The benefits promised by scheme consolidation are available today. Patrick Bloomfield asks why more trustees and sponsors aren't taking advantage of them
The ACA's 2017 Pensions Trends survey showed that sponsors are pretty cool on consolidation. Only 16% would consider consolidation and only 32% thought the potential cost savings were real. Sponsors need better information on what existing consolidation solutions could deliver for them.
Champions of consolidation talk about better governance, access to advice, lower unit running costs and access to better investments. Existing solutions offer all of these benefits, through a variety of forms: DB master-trusts, standardised service models and sole trusteeship. New solutions are also being developed, many of which target ultimate consolidation through buy-out. No new legislation is needed for any of these solutions to be viable.
Consolidation isn't just a small scheme issue, but the costs and under-regulation of smaller schemes have pushed consolidation up industry's agenda. The sense that TPR wasn't watching has led to cost saving being prioritised over proper stewardship for some schemes. TPR is about to address this, which will turn up the heat for trustees and sponsors of smaller schemes. Again, no new legislation is needed, this is regulation within the current framework.
Interestingly the 2017 Purple Book shows that smaller schemes are no worse funded. Schemes of all sizes are around two-thirds funded on buy-out (in fact, schemes with under 100 members are doing better than the rest, at 72% funded on buy-out). This is despite TPRs' 2014 research showing running costs are six times higher per member for schemes with under 100 members compared to schemes with over 5,000 members (£1,054 pa versus £182 pa).
Since members don't seem to be suffering, this issue rests with the sponsors who underwrite the risk and pay the bills. This makes sense, since a scheme is simply a sponsor's vehicle for delivering the pensions part of their remuneration package to past employees.
Faced with stiffer regulation these sponsors will have two choices: run your scheme properly or use one of the existing consolidation solutions to do it for you. Cost are likely to be the deciding factor and an exodus to existing solutions is brewing. The few who decide to go it alone will do so because they want to keep control and are willing to pay for it.
As things stand today, smaller schemes can have superb online analytics and tailored advice. It's a question of price and demand. My firm already provides these services to stand-alone smaller schemes and to existing consolidation solutions. The only change that's needed is with the trustees and sponsors buying services. The TPR's 21st century trustee campaign is pushing in this direction, but it needs the decision makers to get engaged.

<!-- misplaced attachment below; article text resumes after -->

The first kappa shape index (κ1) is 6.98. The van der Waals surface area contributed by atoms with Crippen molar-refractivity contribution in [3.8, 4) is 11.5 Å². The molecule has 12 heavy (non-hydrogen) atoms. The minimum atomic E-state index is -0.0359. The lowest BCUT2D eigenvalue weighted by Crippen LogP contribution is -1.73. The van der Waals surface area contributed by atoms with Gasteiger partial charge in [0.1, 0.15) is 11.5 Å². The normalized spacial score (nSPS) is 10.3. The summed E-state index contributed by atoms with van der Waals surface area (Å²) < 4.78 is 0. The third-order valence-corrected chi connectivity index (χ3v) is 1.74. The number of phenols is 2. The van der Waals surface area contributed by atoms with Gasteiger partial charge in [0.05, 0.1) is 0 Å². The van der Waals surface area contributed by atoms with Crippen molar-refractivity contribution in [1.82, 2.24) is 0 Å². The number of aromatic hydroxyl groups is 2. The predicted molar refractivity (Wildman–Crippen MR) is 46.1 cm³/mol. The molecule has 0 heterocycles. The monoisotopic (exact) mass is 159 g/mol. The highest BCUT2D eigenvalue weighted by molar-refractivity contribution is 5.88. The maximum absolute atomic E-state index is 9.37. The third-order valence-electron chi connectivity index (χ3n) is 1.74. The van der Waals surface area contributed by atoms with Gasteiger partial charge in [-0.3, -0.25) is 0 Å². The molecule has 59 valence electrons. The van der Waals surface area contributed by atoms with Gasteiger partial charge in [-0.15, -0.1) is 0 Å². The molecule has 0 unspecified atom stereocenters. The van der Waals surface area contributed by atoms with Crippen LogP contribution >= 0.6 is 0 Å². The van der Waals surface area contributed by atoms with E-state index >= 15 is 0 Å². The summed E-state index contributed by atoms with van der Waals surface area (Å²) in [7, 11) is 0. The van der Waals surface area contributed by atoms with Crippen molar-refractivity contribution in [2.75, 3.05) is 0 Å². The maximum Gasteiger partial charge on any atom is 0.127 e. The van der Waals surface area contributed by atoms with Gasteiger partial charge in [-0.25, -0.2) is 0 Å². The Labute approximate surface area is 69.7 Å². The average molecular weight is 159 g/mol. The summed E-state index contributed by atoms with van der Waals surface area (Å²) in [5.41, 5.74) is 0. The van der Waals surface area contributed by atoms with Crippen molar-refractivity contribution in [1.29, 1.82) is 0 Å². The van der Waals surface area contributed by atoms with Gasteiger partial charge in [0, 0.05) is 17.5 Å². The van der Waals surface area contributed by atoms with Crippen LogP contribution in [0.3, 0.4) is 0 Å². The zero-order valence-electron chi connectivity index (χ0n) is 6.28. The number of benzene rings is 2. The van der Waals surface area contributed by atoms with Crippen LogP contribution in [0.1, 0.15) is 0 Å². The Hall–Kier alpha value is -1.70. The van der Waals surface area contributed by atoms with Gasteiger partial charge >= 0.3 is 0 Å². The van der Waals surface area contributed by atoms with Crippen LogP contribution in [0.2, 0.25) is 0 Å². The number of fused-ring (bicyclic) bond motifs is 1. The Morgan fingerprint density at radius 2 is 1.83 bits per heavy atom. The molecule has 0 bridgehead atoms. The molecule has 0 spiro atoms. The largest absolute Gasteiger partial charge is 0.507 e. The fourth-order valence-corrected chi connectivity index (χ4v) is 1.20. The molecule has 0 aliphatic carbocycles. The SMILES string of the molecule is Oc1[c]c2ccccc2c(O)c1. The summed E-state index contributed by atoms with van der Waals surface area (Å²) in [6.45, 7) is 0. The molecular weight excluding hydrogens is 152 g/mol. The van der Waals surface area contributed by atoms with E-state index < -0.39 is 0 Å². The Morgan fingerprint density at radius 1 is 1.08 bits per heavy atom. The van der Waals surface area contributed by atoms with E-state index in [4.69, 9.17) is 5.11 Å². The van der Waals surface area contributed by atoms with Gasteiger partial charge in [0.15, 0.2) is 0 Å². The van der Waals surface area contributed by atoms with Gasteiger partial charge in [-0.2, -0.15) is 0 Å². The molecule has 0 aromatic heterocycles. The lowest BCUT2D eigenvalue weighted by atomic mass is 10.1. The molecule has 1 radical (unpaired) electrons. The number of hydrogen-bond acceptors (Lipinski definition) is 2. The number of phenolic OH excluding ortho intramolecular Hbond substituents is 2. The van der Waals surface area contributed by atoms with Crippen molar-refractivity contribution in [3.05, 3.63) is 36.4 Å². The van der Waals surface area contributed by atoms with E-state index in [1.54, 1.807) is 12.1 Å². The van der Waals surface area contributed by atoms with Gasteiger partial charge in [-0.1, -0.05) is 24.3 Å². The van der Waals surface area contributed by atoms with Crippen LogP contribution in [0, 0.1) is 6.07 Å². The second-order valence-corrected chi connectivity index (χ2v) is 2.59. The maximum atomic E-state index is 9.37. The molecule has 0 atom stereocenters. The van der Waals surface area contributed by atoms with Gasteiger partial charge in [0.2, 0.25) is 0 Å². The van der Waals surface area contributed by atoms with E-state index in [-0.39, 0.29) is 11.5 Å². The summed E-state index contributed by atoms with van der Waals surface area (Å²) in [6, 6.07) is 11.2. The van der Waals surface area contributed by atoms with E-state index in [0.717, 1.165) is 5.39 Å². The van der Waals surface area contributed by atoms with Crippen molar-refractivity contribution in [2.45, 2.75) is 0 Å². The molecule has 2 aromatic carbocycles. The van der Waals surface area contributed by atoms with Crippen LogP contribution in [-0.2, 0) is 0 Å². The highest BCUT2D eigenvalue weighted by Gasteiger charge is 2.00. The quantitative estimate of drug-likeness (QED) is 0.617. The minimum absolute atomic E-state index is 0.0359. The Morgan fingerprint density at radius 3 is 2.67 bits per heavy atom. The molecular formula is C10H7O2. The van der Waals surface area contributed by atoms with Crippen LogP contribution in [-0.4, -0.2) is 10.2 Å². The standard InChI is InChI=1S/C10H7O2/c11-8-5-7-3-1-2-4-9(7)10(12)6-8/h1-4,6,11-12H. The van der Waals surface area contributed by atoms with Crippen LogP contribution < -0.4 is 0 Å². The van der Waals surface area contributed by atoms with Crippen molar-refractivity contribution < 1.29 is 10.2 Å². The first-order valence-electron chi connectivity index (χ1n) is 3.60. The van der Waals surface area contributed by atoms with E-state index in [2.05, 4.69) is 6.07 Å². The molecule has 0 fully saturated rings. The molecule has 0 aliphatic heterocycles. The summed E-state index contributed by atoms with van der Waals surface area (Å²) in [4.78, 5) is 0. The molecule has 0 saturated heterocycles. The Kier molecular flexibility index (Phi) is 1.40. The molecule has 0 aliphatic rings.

Benefit simplification and sponsor release and are muddling the consolidation debate. Sponsor release is a separate debate altogether, which schemes of all sizes should engage with. The potential to improve member security and sponsor efficiency shouldn't be tied to a discussion on operational service models.
Considering if benefits can be simplified to a standard structure is stalling progress on accessing efficiencies through existing consolidation solutions. All benefit simplification will do is bring forward a lifetime of modestly lower running costs into a one off conversion project. Like everything else in the consolidation debate, benefit simplification can be done today under existing legislation. Any new, simplified process has connotations of a weaker duty to safeguard members' benefits, which should worry us all.
It's no surprise that the DWP's DB Sustainability White Paper has been delayed until Parliamentary Spring by Brexit. Frank Field's challenging questions aside, the lack of a political champion for pensions guarantees a damp squib. That's what we get for five Secretaries of State for Work and Pensions in two years.
Stimulating consolidation through new legislation isn't the answer. Freedom & Choice is an interesting parallel. It would have been far better to stimulate take-up of the existing capped drawdown legislation than have George Osborne spring Freedom & Choice on the public. Let's not make the same mistakes with consolidation.
Patrick Bloomfield is a partner at Hymans Robertson
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